Today, when I mentioned that, given time and resources, I’d want to buy a property on the Yuba and build it up, I was met with a litany of “here’s why that’s much harder than you think” from some well-meaning older friends. So, after they didn’t hear the first two times I said “We’ll start with power, and we’ll deal with water from there”, I said “I need to stop talking about this.”

And, because they don’t hear, they kept badgering me. Because I “don’t know” how hard it is. Because I “don’t understand” that I’d need to be careful about where I dug a well, and would need to get someone who knew what they were doing in on this. And I was badgered so much that I said “look, you people really know how to kill a dream. I work 80 hours a week. I have a few dreams. And I just lost $800/month, so this conversation is moot. I need to stop talking about it.” Then they said they were “just trying to help”. That they were “just being realistic”.

Don’t even get me started on the nature of that kind of “help”.
But let me tell you about realistic.

I am the sole person on a mortgage loan in the Bay Area.
I know what size generator is needed to run the Thunderdome at Burning Man.
I know what size truck is needed to transport it up there, and what size truck is needed to transport the dome, and everything else.
I know how to translate from researcher to product manager, and back again.
I know how to sing music I’ve never seen before, in a foreign language, for an audience… without making any mistakes.
I started doing aerials when I was 33 years old.
I know how to ride a motorcycle. Down 880. During rush hour. And not die (luck).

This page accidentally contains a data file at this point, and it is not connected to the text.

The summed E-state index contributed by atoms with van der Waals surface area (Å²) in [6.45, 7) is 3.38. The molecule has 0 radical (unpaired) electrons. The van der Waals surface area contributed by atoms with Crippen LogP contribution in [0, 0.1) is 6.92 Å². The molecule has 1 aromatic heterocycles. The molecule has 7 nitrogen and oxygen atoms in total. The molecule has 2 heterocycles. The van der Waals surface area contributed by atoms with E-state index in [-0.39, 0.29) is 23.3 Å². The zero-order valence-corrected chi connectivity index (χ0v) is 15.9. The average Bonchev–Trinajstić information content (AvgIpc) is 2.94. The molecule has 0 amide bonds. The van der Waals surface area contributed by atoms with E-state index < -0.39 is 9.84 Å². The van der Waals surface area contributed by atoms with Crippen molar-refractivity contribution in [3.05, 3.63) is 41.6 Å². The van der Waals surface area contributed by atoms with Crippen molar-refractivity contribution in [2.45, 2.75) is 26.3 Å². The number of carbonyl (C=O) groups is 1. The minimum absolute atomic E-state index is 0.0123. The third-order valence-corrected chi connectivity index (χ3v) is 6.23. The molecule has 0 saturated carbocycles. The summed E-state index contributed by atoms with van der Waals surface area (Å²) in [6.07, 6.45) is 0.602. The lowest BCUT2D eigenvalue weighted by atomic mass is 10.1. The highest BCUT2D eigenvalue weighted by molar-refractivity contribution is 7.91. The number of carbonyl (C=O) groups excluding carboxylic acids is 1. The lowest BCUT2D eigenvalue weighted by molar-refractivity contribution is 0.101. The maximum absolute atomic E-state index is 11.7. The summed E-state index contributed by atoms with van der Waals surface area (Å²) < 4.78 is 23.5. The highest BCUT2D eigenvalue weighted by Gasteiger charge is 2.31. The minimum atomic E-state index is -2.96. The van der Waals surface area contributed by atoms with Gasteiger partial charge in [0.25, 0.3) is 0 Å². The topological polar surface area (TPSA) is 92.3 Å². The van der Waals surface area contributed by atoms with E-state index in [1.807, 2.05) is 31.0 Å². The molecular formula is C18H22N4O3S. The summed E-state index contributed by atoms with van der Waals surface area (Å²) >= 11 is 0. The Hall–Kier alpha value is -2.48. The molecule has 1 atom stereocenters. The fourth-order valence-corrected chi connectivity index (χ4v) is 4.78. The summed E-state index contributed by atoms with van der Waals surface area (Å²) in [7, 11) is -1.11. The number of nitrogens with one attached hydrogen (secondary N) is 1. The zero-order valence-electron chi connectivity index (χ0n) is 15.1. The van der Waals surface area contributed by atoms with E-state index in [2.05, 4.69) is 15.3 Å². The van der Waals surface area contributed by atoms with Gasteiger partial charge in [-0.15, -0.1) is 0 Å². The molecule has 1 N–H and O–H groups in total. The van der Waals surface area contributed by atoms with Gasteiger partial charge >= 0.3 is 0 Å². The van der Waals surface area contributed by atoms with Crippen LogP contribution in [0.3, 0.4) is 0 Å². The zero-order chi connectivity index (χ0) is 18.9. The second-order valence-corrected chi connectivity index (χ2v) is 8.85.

I know how to read the map for and assemble a geodesic dome.
I have performed opera on trapeze for an audience three times.
I know how to nurse a parent through the end of life.
I know how to be a birth coach.
I know a tiny amount of HTML.
I know how to register brokers with the SEC.
I can ride a liter sport bike on dirt and gravel and not fall.
I know how to keep a job through two major “economic downturns”.
I know how to be a head of household and, more importantly, how to not stab someone for assuming I’m not.
I can keep a pet alive.
Most importantly, I know how to learn. I know how to pick up these things, I know how to ask experts when I’m not an expert in a topic. I know how to get the information I need and, if I don’t have the energy, bandwidth, or expertise to accomplish a task, I know how to get people with those things involved, effectively communicate what I need, and pay them.

I have more realistic in my pinky finger than most people have in their entire bodies. I could shit enough realism to do an outline of that novel you were going to write before you turned 40.

Story time:
When Luke and I drove through Vancouver with his father, Rick, shortly after the first time he and I met, I mentioned buying an Island in the Straight of Georgia. Rick laughed. But then, he did something that seems impossible for most people. He said “How would you start?”


How hard is that question? It doesn’t call into question my intelligence, my abilities, my knowledge. It says “Interesting. Tell me more.” It says “I don’t know what you know, so tell me.”

What a fantastic man.

And so I started.

I started by telling him power would be the first thing; we would need to get a generator there, and figure out refill schedules and the best place to situate a genny so that it would be both protected and accessible. We’d transport small amounts of water first, until we could figure out a long-term solution, either with a well or with an above ground tank. We could, first, build a 16′ geodesic dome with cover to live in while we got these other things situated. We’d want to get a place that already had a good landing situation for a boat. We’d want to start in May so we could take full advantage of the Pacific Northwest Summer.

“Good,” he said.

Rick was a man of few words. Or, rather, few meaningless words. He was a realist, a businessman, and absolutely, 100% sans bullshit. I knew with that “good”, that one small word, that I was ok. I was ok to date his son. That he knew that I was more than met the eye, that I didn’t talk out of my ass, that I wasn’t going to lead his son on some crazy flights of fancy that would destroy our lives.